Ginger Rivera and Ryan Roelen have turned their large Lomita back yard into an organic farm that now supplies local chefs. The two grow everything from tomatoes, citrus, avocados, pumpkins and a variety of chilis. (Steve McCrank/Daily Breeze/SCNG)
Rivera intends to get what’s known as a state cottage food license so she can sell beet bread, habanero mustard, marmalade chile, zucchini bread and other creations she makes and bakes from the products they grow.
By Nick Green
Sept 24, 2016
Ryan Roelen had grown corn since the age of 4, progressed from there to growing chiles on his balcony apartment and, finally, bought three-quarters of an acre in Nicaragua where he planted citrus trees and other native plants when he wasn’t surfing.
But even that was a largely foreign concept to his girlfriend, Ginger Rivera, whom he had first met in the second grade before the two graduated in 1991 from South High School in Torrance.
October 2, 2016 Comments Off on Tiny urban farm in Lomita, California yields bounty fit for iconic restaurant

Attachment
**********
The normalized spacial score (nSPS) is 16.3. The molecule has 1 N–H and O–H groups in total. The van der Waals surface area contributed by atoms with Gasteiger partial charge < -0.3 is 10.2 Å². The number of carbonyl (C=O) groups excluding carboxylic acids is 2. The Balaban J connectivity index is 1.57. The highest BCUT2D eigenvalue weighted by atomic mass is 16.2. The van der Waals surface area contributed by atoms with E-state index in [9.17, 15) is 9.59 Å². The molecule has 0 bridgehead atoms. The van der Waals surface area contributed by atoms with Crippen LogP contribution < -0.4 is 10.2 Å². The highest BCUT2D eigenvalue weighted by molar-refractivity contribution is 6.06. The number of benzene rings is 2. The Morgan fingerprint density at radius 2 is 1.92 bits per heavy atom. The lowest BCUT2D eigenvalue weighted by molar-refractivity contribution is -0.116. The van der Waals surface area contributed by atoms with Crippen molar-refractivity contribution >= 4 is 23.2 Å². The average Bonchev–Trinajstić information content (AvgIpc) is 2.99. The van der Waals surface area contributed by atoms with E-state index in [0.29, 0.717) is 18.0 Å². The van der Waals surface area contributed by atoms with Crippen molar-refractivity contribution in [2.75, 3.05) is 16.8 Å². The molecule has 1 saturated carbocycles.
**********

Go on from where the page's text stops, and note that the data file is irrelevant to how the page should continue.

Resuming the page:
“Most of the brothels are great community partners,” he said.
By Denise Rosch
Sept. 12, 2016
“We have a lot of veterans who depend on this food bank. Some are in their 80’s. They have enough money for rent and utilities and that’s it. They’re here every week getting food,” said Hampton.
Next year, fresh vegetables could be added to the grocery list. Just down the road from the VFW, Sheri’s Ranch hopes a community garden will help alleviate the strain on the food bank. The local brothel plans to donate about 100 acres of land to make the project happen. The business said it is even willing to provide the water. Nye County Commissioner Dan Schinhofen is helping to coordinate the project.
September 19, 2016 Comments Off on Nevada: Brothel partners with city to create 100 acre garden to feed the needy
“It definitely keeps you sane when you’re in an urban environment that is sometimes full of conflict.”
By Amy Rutledge
Sept 12, 2016
While the community is labeled a “food desert,” Stephanie and her helpers – many of them special needs students– teach kids and adults in the neighborhood how to grow food to feed their own families or even supplement their income.